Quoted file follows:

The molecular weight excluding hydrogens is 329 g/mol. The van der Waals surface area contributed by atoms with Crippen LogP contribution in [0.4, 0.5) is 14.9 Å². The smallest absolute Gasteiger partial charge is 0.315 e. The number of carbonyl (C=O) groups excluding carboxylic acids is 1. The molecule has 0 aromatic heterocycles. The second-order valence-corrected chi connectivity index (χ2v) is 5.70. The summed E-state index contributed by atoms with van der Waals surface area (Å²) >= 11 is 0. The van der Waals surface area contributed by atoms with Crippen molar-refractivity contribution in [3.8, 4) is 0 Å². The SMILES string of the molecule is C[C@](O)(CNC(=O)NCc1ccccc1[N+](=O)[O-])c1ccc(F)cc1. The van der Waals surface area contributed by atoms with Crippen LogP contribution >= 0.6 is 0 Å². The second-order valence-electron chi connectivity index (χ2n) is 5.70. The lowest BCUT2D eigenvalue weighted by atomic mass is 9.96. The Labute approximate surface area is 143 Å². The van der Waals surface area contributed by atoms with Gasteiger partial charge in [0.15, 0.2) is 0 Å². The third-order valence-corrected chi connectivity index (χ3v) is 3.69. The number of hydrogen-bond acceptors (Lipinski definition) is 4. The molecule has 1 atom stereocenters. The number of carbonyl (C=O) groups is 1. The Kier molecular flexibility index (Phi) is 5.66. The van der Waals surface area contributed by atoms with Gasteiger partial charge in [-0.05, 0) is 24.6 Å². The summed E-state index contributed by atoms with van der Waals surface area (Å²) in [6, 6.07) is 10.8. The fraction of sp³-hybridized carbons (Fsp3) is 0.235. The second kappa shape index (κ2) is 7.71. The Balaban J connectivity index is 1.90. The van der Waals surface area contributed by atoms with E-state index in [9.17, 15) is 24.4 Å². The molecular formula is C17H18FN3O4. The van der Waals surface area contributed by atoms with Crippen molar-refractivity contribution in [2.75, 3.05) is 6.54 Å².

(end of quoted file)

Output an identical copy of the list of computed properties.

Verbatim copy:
The molecular weight excluding hydrogens is 329 g/mol. The van der Waals surface area contributed by atoms with Crippen LogP contribution in [0.4, 0.5) is 14.9 Å². The smallest absolute Gasteiger partial charge is 0.315 e. The number of carbonyl (C=O) groups excluding carboxylic acids is 1. The molecule has 0 aromatic heterocycles. The second-order valence-corrected chi connectivity index (χ2v) is 5.70. The summed E-state index contributed by atoms with van der Waals surface area (Å²) >= 11 is 0. The van der Waals surface area contributed by atoms with Crippen molar-refractivity contribution in [3.8, 4) is 0 Å². The SMILES string of the molecule is C[C@](O)(CNC(=O)NCc1ccccc1[N+](=O)[O-])c1ccc(F)cc1. The van der Waals surface area contributed by atoms with Crippen LogP contribution >= 0.6 is 0 Å². The second-order valence-electron chi connectivity index (χ2n) is 5.70. The lowest BCUT2D eigenvalue weighted by atomic mass is 9.96. The Labute approximate surface area is 143 Å². The van der Waals surface area contributed by atoms with Gasteiger partial charge in [0.15, 0.2) is 0 Å². The third-order valence-corrected chi connectivity index (χ3v) is 3.69. The number of hydrogen-bond acceptors (Lipinski definition) is 4. The molecule has 1 atom stereocenters. The number of carbonyl (C=O) groups is 1. The Kier molecular flexibility index (Phi) is 5.66. The van der Waals surface area contributed by atoms with Gasteiger partial charge in [-0.05, 0) is 24.6 Å². The summed E-state index contributed by atoms with van der Waals surface area (Å²) in [6, 6.07) is 10.8. The fraction of sp³-hybridized carbons (Fsp3) is 0.235. The second kappa shape index (κ2) is 7.71. The Balaban J connectivity index is 1.90. The van der Waals surface area contributed by atoms with E-state index in [9.17, 15) is 24.4 Å². The molecular formula is C17H18FN3O4. The van der Waals surface area contributed by atoms with Crippen molar-refractivity contribution in [2.75, 3.05) is 6.54 Å².